Friday, December 16, 2005

Oh, that we really were so dangerous...


"WASHINGTON - A year ago, at a Quaker Meeting House in Lake Worth, Fla., a small group of activists met to plan a protest of military recruiting at local high schools. What they didn't know was that their meeting had come to the attention of the U.S. military.

A secret 400-page Defense Department document obtained by NBC News lists the Lake Worth meeting as a “threat” and one of more than 1,500 “suspicious incidents” across the country over a recent 10-month period.

“This peaceful, educationally oriented group being a threat is incredible,” says Evy Grachow, a member of the Florida group called The Truth Project.

“This is incredible,” adds group member Rich Hersh. “It's an example of paranoia by our government,” he says. “We're not doing anything illegal.”

My take on this is that it's too bad we're not actually dangerous...

It's not hard to understand how a peaceful, education oriented group is considered to be a threat. The Jesus movement, a peaceful educatonally oriented group, was a threat to the Jewish establishment of its day for the same reason that Quakers, another peaceful educationally oriented group, was a threat to the Puritan establishment of its day--both worked, in essence, to unite the practices of the society in which they lived with the vision of the covenants with God that they espoused.

But that is not what our current "peace" movement is doing. What Rich Hersh says, above, is true: what we're up to is not "illegal"--it's not even dangerous to anyone except the particular leadership of the moment. We do not pose the kind of danger to our culture that Jesus and George Fox did. Our peace movement is an "anti a particular war" movement. When the war in Iraq is over, when George Bush is gone from the White House, our peace movement will fade back into the woodwork of history, its lasting influence negligible. Not really dangerous, at all.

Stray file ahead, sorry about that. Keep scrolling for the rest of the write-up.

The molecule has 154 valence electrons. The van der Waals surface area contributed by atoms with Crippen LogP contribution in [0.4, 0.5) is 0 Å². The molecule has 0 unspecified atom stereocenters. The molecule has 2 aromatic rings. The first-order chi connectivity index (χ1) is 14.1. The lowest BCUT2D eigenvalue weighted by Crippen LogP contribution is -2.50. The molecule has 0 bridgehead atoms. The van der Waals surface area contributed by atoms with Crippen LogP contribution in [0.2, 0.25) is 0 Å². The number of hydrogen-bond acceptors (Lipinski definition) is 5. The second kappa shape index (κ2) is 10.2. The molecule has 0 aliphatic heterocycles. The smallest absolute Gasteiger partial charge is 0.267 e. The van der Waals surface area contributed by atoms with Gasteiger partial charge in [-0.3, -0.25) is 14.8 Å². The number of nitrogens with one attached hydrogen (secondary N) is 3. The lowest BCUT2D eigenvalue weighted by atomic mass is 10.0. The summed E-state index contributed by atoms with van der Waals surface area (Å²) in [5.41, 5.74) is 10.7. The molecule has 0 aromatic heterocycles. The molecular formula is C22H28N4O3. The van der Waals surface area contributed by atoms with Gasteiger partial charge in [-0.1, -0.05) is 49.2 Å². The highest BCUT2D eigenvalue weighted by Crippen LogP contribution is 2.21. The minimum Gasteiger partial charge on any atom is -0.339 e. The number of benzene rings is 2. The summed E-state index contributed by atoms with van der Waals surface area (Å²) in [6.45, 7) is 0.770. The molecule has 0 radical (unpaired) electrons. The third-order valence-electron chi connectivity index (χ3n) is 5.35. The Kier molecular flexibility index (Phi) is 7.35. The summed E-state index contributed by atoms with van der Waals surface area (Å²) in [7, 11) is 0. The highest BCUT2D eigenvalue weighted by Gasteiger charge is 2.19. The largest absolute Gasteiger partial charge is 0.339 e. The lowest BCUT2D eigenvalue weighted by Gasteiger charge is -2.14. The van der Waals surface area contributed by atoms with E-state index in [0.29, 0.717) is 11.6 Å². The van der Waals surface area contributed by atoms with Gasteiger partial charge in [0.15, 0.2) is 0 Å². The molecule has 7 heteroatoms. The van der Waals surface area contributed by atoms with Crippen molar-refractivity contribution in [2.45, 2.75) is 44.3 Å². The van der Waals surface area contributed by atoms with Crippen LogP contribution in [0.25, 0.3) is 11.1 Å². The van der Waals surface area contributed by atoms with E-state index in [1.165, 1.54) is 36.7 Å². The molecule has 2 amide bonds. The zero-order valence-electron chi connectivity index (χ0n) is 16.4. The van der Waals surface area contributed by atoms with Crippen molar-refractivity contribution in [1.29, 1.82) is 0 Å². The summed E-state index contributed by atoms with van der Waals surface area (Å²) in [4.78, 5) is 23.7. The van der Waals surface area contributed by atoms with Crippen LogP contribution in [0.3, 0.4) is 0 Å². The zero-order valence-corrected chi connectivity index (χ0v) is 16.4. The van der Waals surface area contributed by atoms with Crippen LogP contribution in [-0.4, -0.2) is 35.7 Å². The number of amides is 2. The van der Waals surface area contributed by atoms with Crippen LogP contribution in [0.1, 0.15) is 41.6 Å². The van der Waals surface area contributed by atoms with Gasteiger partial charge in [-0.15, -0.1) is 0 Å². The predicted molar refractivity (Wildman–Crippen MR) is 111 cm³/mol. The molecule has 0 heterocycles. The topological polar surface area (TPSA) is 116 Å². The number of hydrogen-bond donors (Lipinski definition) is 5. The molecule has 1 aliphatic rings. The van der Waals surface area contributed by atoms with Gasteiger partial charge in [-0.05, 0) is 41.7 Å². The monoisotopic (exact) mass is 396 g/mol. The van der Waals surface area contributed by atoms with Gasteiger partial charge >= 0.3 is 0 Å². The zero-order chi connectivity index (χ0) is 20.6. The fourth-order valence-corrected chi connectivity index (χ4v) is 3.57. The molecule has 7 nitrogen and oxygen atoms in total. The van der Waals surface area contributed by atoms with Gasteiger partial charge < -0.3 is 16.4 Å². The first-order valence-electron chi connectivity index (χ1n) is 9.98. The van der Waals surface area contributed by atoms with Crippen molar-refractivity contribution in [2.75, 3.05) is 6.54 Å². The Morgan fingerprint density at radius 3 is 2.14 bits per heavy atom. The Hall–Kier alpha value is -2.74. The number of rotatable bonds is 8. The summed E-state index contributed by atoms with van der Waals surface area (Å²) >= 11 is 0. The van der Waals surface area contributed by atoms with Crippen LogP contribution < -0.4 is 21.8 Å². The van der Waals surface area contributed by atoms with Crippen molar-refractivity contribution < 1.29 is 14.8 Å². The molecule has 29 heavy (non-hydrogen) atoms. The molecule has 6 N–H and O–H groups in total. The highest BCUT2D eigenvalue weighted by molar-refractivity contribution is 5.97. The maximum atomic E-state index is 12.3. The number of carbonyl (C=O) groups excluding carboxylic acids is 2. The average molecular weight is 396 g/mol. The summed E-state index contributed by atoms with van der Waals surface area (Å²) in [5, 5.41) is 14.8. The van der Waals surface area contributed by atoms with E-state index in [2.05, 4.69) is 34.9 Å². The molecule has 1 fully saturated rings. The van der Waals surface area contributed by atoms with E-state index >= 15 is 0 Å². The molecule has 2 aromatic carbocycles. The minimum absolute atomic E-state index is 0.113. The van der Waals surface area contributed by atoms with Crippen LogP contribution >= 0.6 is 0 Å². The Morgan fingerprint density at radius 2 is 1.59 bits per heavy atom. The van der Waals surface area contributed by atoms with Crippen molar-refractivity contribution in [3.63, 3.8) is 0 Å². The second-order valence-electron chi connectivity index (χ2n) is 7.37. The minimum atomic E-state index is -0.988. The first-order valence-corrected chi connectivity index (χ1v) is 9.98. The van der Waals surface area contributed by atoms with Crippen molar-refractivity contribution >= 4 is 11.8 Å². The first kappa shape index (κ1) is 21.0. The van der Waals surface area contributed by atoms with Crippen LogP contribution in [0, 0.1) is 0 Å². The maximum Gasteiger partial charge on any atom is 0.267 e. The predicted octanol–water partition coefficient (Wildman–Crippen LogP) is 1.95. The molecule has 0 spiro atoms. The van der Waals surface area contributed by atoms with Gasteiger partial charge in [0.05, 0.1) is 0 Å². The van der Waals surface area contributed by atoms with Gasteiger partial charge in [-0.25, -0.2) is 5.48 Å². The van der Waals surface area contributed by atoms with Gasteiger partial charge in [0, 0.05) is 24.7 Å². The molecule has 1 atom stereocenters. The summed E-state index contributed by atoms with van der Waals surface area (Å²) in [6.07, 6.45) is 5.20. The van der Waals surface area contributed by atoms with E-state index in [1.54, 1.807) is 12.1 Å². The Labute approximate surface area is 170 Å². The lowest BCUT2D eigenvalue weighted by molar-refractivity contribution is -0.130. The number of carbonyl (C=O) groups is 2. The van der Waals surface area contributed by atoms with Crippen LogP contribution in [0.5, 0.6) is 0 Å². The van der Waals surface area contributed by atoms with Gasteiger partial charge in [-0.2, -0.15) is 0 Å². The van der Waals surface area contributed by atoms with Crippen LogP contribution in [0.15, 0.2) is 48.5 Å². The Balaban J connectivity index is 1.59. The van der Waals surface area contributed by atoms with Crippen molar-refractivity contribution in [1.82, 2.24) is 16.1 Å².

The Jesus movement and the Quaker movement (the "Lambs War") both sought a fundamental reordering of society from the grassroots. Each sought to turn its culture away from the hollow forms of its day, and from the frustrating, alienating social and spiritual practices and relationships that divided people and made them prey upon one another, rather than praying with one another. Each sought to turn its culture away from materialism and the other "doctrines" that lead people to shove everything except God into that God shaped hole in their heart. Each sought to turn people away from the things they pursued to satisfy themselves which were actually the very things that were making them crazy (Both John the Baptist and James Nayler, if they walked around downtown Portland long enough to acclimate themselves to the cultural trappings, would understand perfectly well what was going on and what the antidote is).

Our current peace movement is not dangerous in this way. Our current peace movement speaks little of the dynamics of our society that make war the natural outcome, not an irrational abberation, of the pursuit of its values. Our current peace movement speaks little to the kind of cultural conditioning that includes things like two national holidays a year that amount to little more than info-mmercials to sell/condition us on the idea that killing people is the way to establish peace and to find security.

Yes, there is a part of this peace movement that is not animated by the simple belief that it's just the war in Iraq that is wrong but, rather, that war is a logical and necessary manifestation of a system that humans have developed to rely upon for their "security" instead of God, who have placed creaturely well being above spiritual well being, who have, to paraphrase Isaiah (and Jeremiah and...), gone over to the dark side.

If the day ever comes that the vision of this element in the peace movement grows into a significant presence then it will be as dangerous to our fallen culture as a whole as the current peace movement seems to be to the current administration.

For the moment, however, the peace movement is not concerned with spirituality and is content to leave the culture of the SUV in place. For the most part the peace movement is as spiritually disoriented as the Bush Administration and for so long as it is will have a similar, transitory impact on the unfolding of events.

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